Sunday, January 17, 2021

Layout progress update 2

My holiday's have now come to an end and progress will no doubt slow down a little however I managed to get some more benchwork completed before going back to work.

I was asked in a comment to show a drawing of what the current plan is to be..... (it will no doubt change). Unfortunately I had lost my original drawing file and the 3rd Planit program I did years ago on an old computer. I copied the image file from a really old blog post and done some really quick and crude modifications to that image using 3D paint. The new sections of the mainline are shown in blue, while the branchline(s) is shown in green. This is for the lower level only as at this stage the top may not change. I will use Muswellbrook yard as the datum for explanation and it will be positioned on the Northern wall of my room.

There are two peninsulas within the room. One running east from the west wall and the other running north from the south wall. Both are divided by a floor to ceiling stud wall. The latter is the one I am currently working on. On the original plan the mainline was not going around this section of the layout. The main was to swing around from the east wall and run along the south wall directly into staging. The staging would be hidden below the scenic level. 

The new plan is to include an interpretation of St Heliers, the junction for the short branchline to the Muswellbrook no.1 and no.2 Collieries similar to how it was in early 1950. At around 1952 there was a proposal put in place to extend the loop east to Grass Tree, addition of both up and down passing loops and up and down refuge loops. It was also to include the addition of a type O2 signal box. Colour light signals were also to be installed at both the east and west ends of this loop.

This later plan is way to big for the space that I have and I want to stick with semaphore signals only. I do however want to include the signal box. This in mind I decided to change the name of this junction from St Heliers to Heliers Junction. This gives me the ability to model the pre 52 plan with a few additions. I will also wrap the whole passing loop around the above mentioned peninsula rather than try and model it in a big straight line as it was prototypically...…much more interesting. The actual junction will be part way around this S bend. This proved rather difficult and took some carful planning and moving about of the main curves, as it was suggested by my modelling group guys I should maintain a minimum 36" radius on the mainline, a little bigger than originally planed. Between the curved track running from the south wall and the main curve around the peninsula, there is only a small section of straight track to fit the point work for the Junction.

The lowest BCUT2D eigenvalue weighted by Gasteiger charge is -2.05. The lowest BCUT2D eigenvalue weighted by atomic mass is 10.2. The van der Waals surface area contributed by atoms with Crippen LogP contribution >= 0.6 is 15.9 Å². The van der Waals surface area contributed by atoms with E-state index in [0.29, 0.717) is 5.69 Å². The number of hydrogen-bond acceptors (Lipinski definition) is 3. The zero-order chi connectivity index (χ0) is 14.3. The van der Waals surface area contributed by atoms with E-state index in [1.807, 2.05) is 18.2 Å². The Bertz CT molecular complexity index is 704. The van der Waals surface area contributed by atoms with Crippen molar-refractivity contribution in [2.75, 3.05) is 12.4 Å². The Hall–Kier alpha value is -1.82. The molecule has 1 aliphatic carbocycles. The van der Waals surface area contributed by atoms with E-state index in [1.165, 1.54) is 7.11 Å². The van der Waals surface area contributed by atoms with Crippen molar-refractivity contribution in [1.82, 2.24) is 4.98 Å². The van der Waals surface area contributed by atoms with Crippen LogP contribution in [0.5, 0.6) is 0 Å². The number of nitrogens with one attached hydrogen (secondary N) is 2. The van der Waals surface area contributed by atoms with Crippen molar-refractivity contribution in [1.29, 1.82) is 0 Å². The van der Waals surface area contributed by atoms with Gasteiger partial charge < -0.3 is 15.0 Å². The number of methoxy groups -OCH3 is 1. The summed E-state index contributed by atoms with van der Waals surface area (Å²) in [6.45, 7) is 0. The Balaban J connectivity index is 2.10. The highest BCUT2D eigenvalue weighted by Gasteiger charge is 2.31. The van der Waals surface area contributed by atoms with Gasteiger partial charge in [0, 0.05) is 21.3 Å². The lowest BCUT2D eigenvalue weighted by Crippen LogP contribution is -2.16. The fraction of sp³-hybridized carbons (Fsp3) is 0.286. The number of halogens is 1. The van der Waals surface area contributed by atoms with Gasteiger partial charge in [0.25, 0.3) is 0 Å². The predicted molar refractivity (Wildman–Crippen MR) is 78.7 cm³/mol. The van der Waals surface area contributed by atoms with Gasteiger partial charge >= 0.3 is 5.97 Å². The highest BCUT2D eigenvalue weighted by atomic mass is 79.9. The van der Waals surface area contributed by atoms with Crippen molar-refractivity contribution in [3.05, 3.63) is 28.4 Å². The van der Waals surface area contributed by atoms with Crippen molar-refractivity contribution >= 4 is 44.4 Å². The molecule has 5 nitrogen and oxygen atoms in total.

Another issue that arose by having a 42 odd inch peninsula, that was not that big on the original plan, has now encroached on where the west to east peninsula was planned and was to include the helix to the top level. The mainline west out of Muswellbrook intended to run on a small 300mm wide scenicked section of benchwork around the outside of this helix. This would make that peninsula a 50 odd inch radius.  I have decided to move this helix to another special room under the house. Access to the helix will be from the west end swinging north out of Muswellbrook yard. I could now bring this other peninsula back to slightly bigger than 36 inches and have a full depth scene rather than 12 inches.

Back to the area I'm working on; The mainline, after it swings around the peninsula, will drop down grade and into staging along the back wall, while the coal branch will climb up and over the top of the staging. The coal loading facilities and associated sidings will be above the staging along the back wall.

The below images show this new peninsula and the single piece of Masonite roughly laid in place for the mainline. All the benchwork is pretty simple L girder and is all braced back to the bottom of the wall so I have no legs. I have used both dressed Pine and Plywood. Most of this is old crap I have saved from a couple deceased estate layouts I dismantled several years ago. It has a few holes here and there but wont be seen once the scenery base goes down.

For those that did not Follow Ian Millard's WordPress blog on his Liverpool Range layout spline construction here are a few details.
The spline sections are cut form a 3.2mm Masonite sheet in 25mm wide strips on a table saw. Two strips are laminated together using 'Sika' brand TechGrip high strength polyurethane adhesive and are laid out where the centerline of my track would be allowing this spline to naturally curve giving natural easements. Its held in place with two nails. 
I made spacer blocks from a 7mm sheet of plywood and again cut these into 25mm wide strips. I then cut these into 30mm long blocks. These blocks are then glued to the outsides of this centre section about every three inches. These are held in place using spring clamps purchased on eBay. Finally another two strips of Masonite are glued to these blocks on both sides. I staggered the joins on all the strips of Masonite. I diverged these centre two sections where the points would be. Once the spline is complete I will sand the top surface with a long sanding board.
I am assembling pretty much all of my spline roadbed flat on the layout frame. I will raise and set the grade on this once I have all the spline completed to the start of the storage yard. 

 See pictures below.

The above image shows the diverging spline for the first set of points for the loop at Heliers Junction.

Till next time.



  1. Thanks Ian, Appreciate the effort. It gives me something to think about.

    cheers Phil

  2. Great work Ian, keep it up. Looking forward to the next instalment.

  3. PS: Need to update my Tenterfield blog.
    Cheers Bill W